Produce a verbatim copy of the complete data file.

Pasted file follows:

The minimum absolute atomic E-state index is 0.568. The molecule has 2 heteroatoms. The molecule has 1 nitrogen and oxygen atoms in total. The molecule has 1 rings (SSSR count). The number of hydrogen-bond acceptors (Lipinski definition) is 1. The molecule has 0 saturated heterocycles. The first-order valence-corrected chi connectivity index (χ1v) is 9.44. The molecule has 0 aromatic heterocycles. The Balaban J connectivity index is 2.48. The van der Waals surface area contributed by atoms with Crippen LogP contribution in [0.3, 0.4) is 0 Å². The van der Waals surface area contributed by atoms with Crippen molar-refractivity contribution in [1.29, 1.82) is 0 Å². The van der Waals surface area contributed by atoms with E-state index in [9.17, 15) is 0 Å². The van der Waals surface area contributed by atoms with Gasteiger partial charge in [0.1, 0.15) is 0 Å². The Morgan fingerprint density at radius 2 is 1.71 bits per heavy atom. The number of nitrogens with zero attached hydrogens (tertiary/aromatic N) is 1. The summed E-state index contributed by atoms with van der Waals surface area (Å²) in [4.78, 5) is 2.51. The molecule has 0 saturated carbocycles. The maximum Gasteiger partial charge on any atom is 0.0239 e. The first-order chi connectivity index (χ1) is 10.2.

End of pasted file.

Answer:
The minimum absolute atomic E-state index is 0.568. The molecule has 2 heteroatoms. The molecule has 1 nitrogen and oxygen atoms in total. The molecule has 1 rings (SSSR count). The number of hydrogen-bond acceptors (Lipinski definition) is 1. The molecule has 0 saturated heterocycles. The first-order valence-corrected chi connectivity index (χ1v) is 9.44. The molecule has 0 aromatic heterocycles. The Balaban J connectivity index is 2.48. The van der Waals surface area contributed by atoms with Crippen LogP contribution in [0.3, 0.4) is 0 Å². The van der Waals surface area contributed by atoms with Crippen molar-refractivity contribution in [1.29, 1.82) is 0 Å². The van der Waals surface area contributed by atoms with E-state index in [9.17, 15) is 0 Å². The van der Waals surface area contributed by atoms with Gasteiger partial charge in [0.1, 0.15) is 0 Å². The Morgan fingerprint density at radius 2 is 1.71 bits per heavy atom. The number of nitrogens with zero attached hydrogens (tertiary/aromatic N) is 1. The summed E-state index contributed by atoms with van der Waals surface area (Å²) in [4.78, 5) is 2.51. The molecule has 0 saturated carbocycles. The maximum Gasteiger partial charge on any atom is 0.0239 e. The first-order chi connectivity index (χ1) is 10.2.